Replies of the army chief and the ISI director were submitted to the court’s registrar by Attorney General Anwarul Haq.—File photo

Both Army Chief Gen Ashfaq Parvez Kayani and ISI Director General Lt Gen Shuja Pasha, in their first official and public statements on the memo scandal on Thursday, dropped a bombshell by acknowledging the document and expressing satisfaction with the evidence provided by American businessman Mansoor Ijaz.

In separate replies filed with the Supreme Court, which is hearing petitions related to the matter, they called for a thorough investigation about the memorandum, which they blamed on former ambassador to the US, Hussain Haqqani, saying the issue had an impact on national security.

Their replies were submitted to the court’s registrar by Attorney General Anwarul Haq. “There may be a need to fully examine the facts and circumstances leading to conception and issuance of the memo,” Gen Kayani said and underscored that the episode “has an impact on national security and… attempts to lower the morale of Pakistan Army”.

Gen Pasha demanded a detailed investigation, saying “access to unadulterated truth and justice is a right of the people of Pakistan, the real sovereign masters of this country”.

The ISI chief also asked the court to summon Mr Ijaz, who had kick-started the controversy through an article in the Financial Times on Oct 10; and getting the computers, cell phones and Black Berry devices of Mr Haqqani and Mr Ijaz for which he offered to “render necessary assistance to its (SC) appointed commission”.

Even as Mr Ijaz has publicly offered to appear before the court in the case and has sent in his reply, Gen Pasha twice refers to his (Ijaz’s) willingness to personally present evidence before the apex court.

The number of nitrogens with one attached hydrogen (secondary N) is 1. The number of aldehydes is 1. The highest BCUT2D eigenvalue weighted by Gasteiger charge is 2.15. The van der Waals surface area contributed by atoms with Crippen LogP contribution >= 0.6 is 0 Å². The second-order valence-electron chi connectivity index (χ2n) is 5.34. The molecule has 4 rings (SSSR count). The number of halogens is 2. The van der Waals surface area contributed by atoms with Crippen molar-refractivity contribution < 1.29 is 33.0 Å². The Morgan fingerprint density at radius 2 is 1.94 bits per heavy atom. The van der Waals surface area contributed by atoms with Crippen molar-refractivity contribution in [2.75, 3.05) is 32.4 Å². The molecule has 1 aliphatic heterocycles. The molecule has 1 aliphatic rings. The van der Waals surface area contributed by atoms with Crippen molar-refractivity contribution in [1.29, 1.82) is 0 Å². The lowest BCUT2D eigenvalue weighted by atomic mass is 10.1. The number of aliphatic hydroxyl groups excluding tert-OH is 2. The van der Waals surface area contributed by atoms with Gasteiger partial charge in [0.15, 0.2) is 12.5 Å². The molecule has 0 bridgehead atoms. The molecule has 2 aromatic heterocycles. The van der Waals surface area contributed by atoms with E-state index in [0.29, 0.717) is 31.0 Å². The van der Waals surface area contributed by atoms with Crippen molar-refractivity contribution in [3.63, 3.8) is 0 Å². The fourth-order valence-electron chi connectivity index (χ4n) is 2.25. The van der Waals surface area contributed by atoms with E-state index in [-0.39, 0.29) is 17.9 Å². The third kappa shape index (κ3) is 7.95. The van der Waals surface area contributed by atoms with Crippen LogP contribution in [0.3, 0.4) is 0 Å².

The other important common feature of both replies is that they confirm that Mr Haqqani had been summoned to the country on their insistence following which the premier asked him to resign.

“It was, therefore, important that complete details be established as early as possible. I strongly recommended to the prime minister that our ambassador in the United States, who was best suited and informed on the matter, be called to brief the country’s leadership,” Gen Kayani said and went on to narrate his subsequent meetings with President Asif Zardari and PM Gilani on the issue, including the last in the series in which Mr Haqqani was heard and asked to quit.

Gen Pasha, narrating his meeting with President Zardari on Nov 18, said he recommended to the president that “the issue pertained to national security and should not be taken lightly. I suggested to the president that it will be in the fitness of things to ask our ambassador in Washington to verify or contradict the matter.”

The army chief also gave a brief account of a briefing he received on the issue from Gen Pasha on Oct 24 after the spy chief had met Mr Ijaz in London.

“He (Gen Pasha) opined that the evidence shown to him by Mr Mansoor Ijaz was enough to establish that Mr Mansoor Ijaz remained in touch with Mr Hussain Haqqani from 9 May, 2011, onwards and exchanged numerous text messages and telephone calls. As per DG ISI’s assessment, the sequence and contents of text messages and telephone calls created a reasonable doubt regarding Mr Hussain Haqqani’s association with the memo.”

The ISI chief gives an insight into how he got in touch with Mr Ijaz through an unnamed ‘source’ and that the meeting was set up in London on Oct 22 following the publication of the businessman’s article in Financial Times.

In addition to the details about his meeting with Mr Ijaz, in which the latter explained the context of the issue and shared related information, Gen Pasha specially refers to his demand for seeing the devices used for communication to believe his (Ijaz’s) story.

“Having seen these means of communication used, I was satisfied that he had enough corroborative material to prove his version of the incident,” the ISI chief said.



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